-1 ( +1 / -2 )

 I think Mizuhara was really the fall guy for him. Mizuhara has less to lose from this.

You would think Ohtani would have known Mizuhara was gambling all this time. I mean, they spend so much time together. Its not something you do between the hours of 2-4am when everyone is sleeping. Gambling addicts are constantly thinking and planning their next wager. With sports betting, they are constantly checking scores and results, future matchups. Ohtani would have noticed Mizu's behaviour, even noticed the apps on his phone and the calls he makes while driving around in expensive cars together.

So yeah, probably Ohtani was involved more than they're saying. I think its something they did together for fun, but through an illegal bookie. Obviously Ohtani wasn't able to do it by himself, he needed a translator to communicate and make the big bets.

7 ( +8 / -1 )

He should have stayed with the Angels....

2 ( +4 / -2 )

"Here's my bank account information. Use my money any way you see fit, I mean, we are good friends, aren't we?" Going back to the 1990s here...things that make you go, hmm.

3 ( +6 / -3 )

In the wise words of Hannah Montana, "Nobody's perfect".

3 ( +4 / -1 )

Fighto!  09:45 am JST

*He has the perfect wife.*

Wife???

Mocheake 09:28 am JST

Amazing how people fall in love with some stars and think he or she is perfect just because they do something well and the press tells them. Kids, there is no such thing! He hits and throws a baseball very well, and, last time I checked he was a flawed human being, just like the rest of us. If he were an average baseball player, all the people here holding onto his jockstrap wouldn't give a damn nor call him perfect nor spend all of their breath defending him. Get a life already!

Yharnam Resident  11:27 am JST

In the wise words of Hannah Montana, "Nobody's perfect".

0 ( +4 / -4 )

He has the **perfect wife**.

Wife???

Keep up - Ohtani recently announced he was married. It was actually reasonably big news in Japan a few weeks back.

-8 ( +1 / -9 )

Hope ,he under American control of Justice

He's on US soil, playing for a US organization. US laws apply.

2 ( +5 / -3 )

therougouToday  10:56 am JST

This story really got to me yesterday morning on my commute to work. I first heard it from the US. An hour later, she got the news from Japan. We discussed the story, when later, she told me that Mizuhara had access to Ohtani's account (I guess that was his bank account). 

Who is this mysterious "she", and what information does she have that we don't? So far, there were 2 stories - one that the money was stolen, and the other that Ohtani wired the money himself to help out his friend.

@therougou - Sorry about that. I was anxious writing this that I forgot to check. That "she" is my wife. I usually check the US news on my way to work and stumbled on the article. It was just after 7am at the time. I then relayed it to my wife, who originally said that she hadn't heard the news yet. She told me she got the news at 7:30 am. My bad.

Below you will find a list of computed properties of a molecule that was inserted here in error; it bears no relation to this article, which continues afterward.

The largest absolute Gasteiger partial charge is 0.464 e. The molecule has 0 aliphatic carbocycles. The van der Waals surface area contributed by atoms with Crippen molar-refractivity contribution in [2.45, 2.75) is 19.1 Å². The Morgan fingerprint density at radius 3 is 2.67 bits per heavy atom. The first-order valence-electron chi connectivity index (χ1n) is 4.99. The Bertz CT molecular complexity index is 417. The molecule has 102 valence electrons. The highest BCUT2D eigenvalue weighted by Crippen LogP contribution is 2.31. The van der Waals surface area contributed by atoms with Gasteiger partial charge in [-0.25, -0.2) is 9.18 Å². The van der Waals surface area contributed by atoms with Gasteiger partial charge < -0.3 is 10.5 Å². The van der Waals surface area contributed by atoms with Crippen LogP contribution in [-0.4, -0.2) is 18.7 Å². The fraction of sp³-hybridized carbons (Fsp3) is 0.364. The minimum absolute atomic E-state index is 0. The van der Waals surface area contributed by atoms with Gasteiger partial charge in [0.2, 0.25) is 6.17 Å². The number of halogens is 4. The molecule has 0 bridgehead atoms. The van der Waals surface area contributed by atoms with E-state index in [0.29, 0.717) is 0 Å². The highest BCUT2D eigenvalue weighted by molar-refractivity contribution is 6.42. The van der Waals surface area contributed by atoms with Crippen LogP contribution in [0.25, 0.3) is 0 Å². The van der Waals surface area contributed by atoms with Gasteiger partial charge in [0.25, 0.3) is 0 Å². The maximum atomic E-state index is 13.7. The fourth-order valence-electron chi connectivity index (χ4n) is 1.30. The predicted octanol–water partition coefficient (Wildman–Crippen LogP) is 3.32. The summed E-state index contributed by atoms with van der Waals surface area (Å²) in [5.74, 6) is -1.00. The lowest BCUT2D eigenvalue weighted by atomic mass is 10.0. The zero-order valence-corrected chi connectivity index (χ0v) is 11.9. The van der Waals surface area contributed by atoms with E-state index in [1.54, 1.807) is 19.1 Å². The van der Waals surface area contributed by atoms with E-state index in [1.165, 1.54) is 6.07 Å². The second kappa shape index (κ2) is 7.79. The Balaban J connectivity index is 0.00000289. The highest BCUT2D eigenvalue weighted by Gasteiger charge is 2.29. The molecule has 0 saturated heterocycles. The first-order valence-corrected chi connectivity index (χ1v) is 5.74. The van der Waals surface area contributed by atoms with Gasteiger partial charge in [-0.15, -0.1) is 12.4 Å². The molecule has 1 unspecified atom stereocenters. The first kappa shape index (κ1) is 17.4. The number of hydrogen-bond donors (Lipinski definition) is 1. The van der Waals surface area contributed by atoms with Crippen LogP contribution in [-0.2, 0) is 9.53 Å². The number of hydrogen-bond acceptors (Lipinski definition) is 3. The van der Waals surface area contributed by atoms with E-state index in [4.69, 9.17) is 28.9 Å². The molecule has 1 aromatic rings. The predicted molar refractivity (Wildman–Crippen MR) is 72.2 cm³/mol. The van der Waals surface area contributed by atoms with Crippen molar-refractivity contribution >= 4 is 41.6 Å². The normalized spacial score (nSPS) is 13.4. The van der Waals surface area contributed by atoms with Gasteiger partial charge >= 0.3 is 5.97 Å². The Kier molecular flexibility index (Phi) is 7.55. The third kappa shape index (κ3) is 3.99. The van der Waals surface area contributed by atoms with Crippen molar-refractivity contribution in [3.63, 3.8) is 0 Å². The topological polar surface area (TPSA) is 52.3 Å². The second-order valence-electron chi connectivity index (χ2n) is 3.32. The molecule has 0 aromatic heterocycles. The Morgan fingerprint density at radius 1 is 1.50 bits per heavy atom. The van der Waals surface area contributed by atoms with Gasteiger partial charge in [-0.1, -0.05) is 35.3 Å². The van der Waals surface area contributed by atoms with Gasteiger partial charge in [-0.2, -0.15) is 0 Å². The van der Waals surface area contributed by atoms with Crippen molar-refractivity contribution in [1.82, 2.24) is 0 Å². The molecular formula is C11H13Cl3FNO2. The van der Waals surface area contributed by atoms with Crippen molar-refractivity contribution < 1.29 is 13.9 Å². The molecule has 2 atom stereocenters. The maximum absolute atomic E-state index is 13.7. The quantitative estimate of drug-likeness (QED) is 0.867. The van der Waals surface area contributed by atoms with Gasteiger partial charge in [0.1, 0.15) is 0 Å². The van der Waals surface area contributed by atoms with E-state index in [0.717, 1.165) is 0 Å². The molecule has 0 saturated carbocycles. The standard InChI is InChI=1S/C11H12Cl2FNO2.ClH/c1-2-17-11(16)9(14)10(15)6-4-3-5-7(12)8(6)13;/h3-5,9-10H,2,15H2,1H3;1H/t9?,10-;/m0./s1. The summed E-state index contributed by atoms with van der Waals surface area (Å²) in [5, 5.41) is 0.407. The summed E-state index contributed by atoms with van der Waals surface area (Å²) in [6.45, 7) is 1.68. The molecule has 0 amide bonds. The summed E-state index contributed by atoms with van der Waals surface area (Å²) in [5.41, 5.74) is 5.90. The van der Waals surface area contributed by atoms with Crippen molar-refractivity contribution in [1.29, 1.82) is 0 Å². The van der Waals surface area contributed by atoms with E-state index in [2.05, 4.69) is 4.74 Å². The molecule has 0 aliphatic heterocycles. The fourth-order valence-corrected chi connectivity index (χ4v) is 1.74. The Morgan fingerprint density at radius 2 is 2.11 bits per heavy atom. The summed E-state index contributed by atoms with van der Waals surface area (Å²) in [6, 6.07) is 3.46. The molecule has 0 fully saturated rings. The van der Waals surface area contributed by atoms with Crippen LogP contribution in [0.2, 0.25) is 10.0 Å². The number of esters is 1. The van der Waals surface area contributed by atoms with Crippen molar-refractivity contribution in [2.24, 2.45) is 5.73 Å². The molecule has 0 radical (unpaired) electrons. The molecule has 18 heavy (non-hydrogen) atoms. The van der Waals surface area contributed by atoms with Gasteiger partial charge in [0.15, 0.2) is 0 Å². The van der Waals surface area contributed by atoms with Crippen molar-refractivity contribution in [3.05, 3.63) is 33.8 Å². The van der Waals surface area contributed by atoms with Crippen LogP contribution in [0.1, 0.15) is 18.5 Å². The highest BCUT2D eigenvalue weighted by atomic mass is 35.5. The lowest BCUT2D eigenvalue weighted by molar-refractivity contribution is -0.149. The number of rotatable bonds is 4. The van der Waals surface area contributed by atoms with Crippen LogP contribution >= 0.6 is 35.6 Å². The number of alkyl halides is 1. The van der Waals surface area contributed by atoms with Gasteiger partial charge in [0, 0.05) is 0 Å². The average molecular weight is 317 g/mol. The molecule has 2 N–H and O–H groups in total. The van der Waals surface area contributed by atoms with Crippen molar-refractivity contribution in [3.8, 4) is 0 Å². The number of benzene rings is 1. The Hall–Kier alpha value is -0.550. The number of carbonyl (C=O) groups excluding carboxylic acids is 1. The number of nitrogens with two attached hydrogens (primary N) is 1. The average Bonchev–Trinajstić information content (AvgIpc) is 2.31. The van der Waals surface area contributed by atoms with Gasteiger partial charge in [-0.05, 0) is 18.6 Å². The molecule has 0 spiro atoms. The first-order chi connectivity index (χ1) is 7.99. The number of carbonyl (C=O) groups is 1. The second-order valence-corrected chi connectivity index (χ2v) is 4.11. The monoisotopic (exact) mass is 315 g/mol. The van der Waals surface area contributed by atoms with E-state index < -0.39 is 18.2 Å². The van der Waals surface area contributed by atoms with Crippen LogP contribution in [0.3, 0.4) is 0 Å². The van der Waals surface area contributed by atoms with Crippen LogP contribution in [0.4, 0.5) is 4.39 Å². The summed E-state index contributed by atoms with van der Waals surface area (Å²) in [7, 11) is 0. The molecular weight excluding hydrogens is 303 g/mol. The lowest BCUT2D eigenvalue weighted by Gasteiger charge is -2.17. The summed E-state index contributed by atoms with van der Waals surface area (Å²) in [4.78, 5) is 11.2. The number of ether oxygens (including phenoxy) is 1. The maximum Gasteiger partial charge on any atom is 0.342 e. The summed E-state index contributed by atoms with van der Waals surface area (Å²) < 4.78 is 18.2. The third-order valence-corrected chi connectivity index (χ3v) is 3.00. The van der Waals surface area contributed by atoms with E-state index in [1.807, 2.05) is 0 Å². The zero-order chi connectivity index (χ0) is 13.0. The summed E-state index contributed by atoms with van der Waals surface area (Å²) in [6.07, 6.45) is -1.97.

-1 ( +3 / -4 )

Perfect person impeccable behaviour,

We all as human beings, thrive on the flaws that define us, that make us all venerable, provide us all with the means to recognize our failings and improve.

We achieve an understanding, embrace empathy, kindness, develop nurture the character to appreciate the meaning of disposition, to succumb to the temptations of life.

Ohtani likes a flutter.

-3 ( +1 / -4 )

“Are they trying to say to us that an interpreter had access to his account that would enable him to get an additional $3.5 million out of that account on top of two $500,000 wire transfers?” — Stephen A. Smith, ESPN

5 ( +6 / -1 )

Chassis and aged old advice/adage. Don't buy into any public image, good or bad. IE, don't spend/waste your hard earned money on any thing based on public image which you personally don't need, require.

4 ( +5 / -1 )

The vultures are already out. His interpreter stole money from him and gambled it away but somehow Ohtani was involved and is complicit. If he had a gambling addiction, it would've come to the fore before now.

-5 ( +4 / -9 )

The vultures are already out. His interpreter stole money from him and gambled it away but somehow Ohtani was involved and is complicit. 

I guess we’re supposed to believe that simple ol’ Shohei had no clue giant sums of money were disappearing from his account again, again, and again — because knowledge of any transfers would make Ohtani complicit in a crime.

9 ( +11 / -2 )

Ohtani likes a flutter.

Let's wait until the investigations by the authorities and MLB are complete.

Too many people here jumping to conclusions and wanting to crucify Ohtani. There is zero proof he has engaged in any illegal gambling.

-9 ( +2 / -11 )

Why do so many posters want Ohtani to take a fall from grace? Jealousy and envy.

-2 ( +9 / -11 )

There is zero proof he has engaged in any illegal gambling.

Other than huge sums of money being transferred from his account to a bookie in California, where sports betting is illegal.

4 ( +6 / -2 )

 I think Mizuhara was really the fall guy for him. Mizuhara has less to lose from this.

Less to lose? Just because they are in a different income bracket doesn't make his livelihood have less worth. Ippei's parents who run a restaurant in SoCal had to shut their doors. His wife unfollowed him on social media meaning she may be out the door. He may even go to prison for this. Nobody is going to hire him after this in Japan or in U.S. His only cash grab would be a tell all book but I doubt that happens.